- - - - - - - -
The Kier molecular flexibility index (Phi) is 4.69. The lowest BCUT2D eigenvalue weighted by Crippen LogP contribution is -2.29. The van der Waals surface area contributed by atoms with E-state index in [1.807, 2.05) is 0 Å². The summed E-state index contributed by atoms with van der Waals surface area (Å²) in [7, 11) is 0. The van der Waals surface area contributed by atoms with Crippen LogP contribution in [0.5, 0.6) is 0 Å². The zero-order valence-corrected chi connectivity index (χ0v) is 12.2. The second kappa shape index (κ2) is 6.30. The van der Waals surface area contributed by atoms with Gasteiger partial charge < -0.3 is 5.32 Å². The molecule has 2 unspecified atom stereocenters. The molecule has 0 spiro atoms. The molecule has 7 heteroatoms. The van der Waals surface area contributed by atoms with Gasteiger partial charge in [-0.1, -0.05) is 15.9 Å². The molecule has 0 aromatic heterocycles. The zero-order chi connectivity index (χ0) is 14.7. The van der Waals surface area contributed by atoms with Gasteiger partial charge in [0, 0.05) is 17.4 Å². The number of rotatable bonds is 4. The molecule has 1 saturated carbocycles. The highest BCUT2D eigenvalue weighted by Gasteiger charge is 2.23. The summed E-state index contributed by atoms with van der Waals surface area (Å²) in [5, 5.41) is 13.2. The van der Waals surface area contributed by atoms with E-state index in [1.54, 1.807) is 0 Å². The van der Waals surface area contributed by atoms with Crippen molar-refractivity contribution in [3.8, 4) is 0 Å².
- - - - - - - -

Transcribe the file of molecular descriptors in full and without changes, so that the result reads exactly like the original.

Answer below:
The Kier molecular flexibility index (Phi) is 4.69. The lowest BCUT2D eigenvalue weighted by Crippen LogP contribution is -2.29. The van der Waals surface area contributed by atoms with E-state index in [1.807, 2.05) is 0 Å². The summed E-state index contributed by atoms with van der Waals surface area (Å²) in [7, 11) is 0. The van der Waals surface area contributed by atoms with Crippen LogP contribution in [0.5, 0.6) is 0 Å². The zero-order valence-corrected chi connectivity index (χ0v) is 12.2. The second kappa shape index (κ2) is 6.30. The van der Waals surface area contributed by atoms with Gasteiger partial charge < -0.3 is 5.32 Å². The molecule has 2 unspecified atom stereocenters. The molecule has 0 spiro atoms. The molecule has 7 heteroatoms. The van der Waals surface area contributed by atoms with Gasteiger partial charge in [-0.1, -0.05) is 15.9 Å². The molecule has 0 aromatic heterocycles. The zero-order chi connectivity index (χ0) is 14.7. The van der Waals surface area contributed by atoms with Gasteiger partial charge in [0, 0.05) is 17.4 Å². The number of rotatable bonds is 4. The molecule has 1 saturated carbocycles. The highest BCUT2D eigenvalue weighted by Gasteiger charge is 2.23. The summed E-state index contributed by atoms with van der Waals surface area (Å²) in [5, 5.41) is 13.2. The van der Waals surface area contributed by atoms with E-state index in [1.54, 1.807) is 0 Å². The van der Waals surface area contributed by atoms with Crippen molar-refractivity contribution in [3.8, 4) is 0 Å².